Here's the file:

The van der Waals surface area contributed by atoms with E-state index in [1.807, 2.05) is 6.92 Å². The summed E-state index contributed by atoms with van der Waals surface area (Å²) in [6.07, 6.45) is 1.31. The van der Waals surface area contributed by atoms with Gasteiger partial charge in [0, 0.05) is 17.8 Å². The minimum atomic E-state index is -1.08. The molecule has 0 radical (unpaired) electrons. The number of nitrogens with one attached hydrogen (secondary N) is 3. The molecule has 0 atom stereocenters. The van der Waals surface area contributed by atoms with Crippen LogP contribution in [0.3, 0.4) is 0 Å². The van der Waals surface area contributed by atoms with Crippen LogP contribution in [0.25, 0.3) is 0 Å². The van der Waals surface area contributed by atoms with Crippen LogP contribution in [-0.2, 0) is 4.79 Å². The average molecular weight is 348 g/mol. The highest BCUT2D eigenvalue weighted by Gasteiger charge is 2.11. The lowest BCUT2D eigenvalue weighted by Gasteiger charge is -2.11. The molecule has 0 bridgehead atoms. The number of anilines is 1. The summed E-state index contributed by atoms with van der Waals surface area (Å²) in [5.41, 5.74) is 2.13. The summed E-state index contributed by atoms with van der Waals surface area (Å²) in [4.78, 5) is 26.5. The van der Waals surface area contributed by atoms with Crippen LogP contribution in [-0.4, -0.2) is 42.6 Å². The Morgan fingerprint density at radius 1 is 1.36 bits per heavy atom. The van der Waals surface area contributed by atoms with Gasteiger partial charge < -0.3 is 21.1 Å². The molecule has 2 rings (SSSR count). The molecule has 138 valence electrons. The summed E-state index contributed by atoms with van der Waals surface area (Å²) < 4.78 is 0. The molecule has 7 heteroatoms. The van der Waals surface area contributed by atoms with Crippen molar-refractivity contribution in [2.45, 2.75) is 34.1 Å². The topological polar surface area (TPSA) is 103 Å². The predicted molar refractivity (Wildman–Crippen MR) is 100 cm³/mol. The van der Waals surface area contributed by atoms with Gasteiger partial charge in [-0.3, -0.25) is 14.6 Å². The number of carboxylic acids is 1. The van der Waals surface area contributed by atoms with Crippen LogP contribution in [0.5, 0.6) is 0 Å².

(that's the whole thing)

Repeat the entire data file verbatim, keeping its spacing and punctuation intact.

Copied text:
The van der Waals surface area contributed by atoms with E-state index in [1.807, 2.05) is 6.92 Å². The summed E-state index contributed by atoms with van der Waals surface area (Å²) in [6.07, 6.45) is 1.31. The van der Waals surface area contributed by atoms with Gasteiger partial charge in [0, 0.05) is 17.8 Å². The minimum atomic E-state index is -1.08. The molecule has 0 radical (unpaired) electrons. The number of nitrogens with one attached hydrogen (secondary N) is 3. The molecule has 0 atom stereocenters. The van der Waals surface area contributed by atoms with Crippen LogP contribution in [0.3, 0.4) is 0 Å². The van der Waals surface area contributed by atoms with Crippen LogP contribution in [0.25, 0.3) is 0 Å². The van der Waals surface area contributed by atoms with Crippen LogP contribution in [-0.2, 0) is 4.79 Å². The average molecular weight is 348 g/mol. The highest BCUT2D eigenvalue weighted by Gasteiger charge is 2.11. The lowest BCUT2D eigenvalue weighted by Gasteiger charge is -2.11. The molecule has 0 bridgehead atoms. The number of anilines is 1. The summed E-state index contributed by atoms with van der Waals surface area (Å²) in [5.41, 5.74) is 2.13. The summed E-state index contributed by atoms with van der Waals surface area (Å²) in [4.78, 5) is 26.5. The van der Waals surface area contributed by atoms with Crippen LogP contribution in [-0.4, -0.2) is 42.6 Å². The Morgan fingerprint density at radius 1 is 1.36 bits per heavy atom. The van der Waals surface area contributed by atoms with Gasteiger partial charge < -0.3 is 21.1 Å². The molecule has 2 rings (SSSR count). The molecule has 138 valence electrons. The summed E-state index contributed by atoms with van der Waals surface area (Å²) < 4.78 is 0. The molecule has 7 heteroatoms. The van der Waals surface area contributed by atoms with Crippen molar-refractivity contribution in [2.45, 2.75) is 34.1 Å². The topological polar surface area (TPSA) is 103 Å². The predicted molar refractivity (Wildman–Crippen MR) is 100 cm³/mol. The van der Waals surface area contributed by atoms with Gasteiger partial charge in [-0.3, -0.25) is 14.6 Å². The number of carboxylic acids is 1. The van der Waals surface area contributed by atoms with Crippen LogP contribution in [0.5, 0.6) is 0 Å².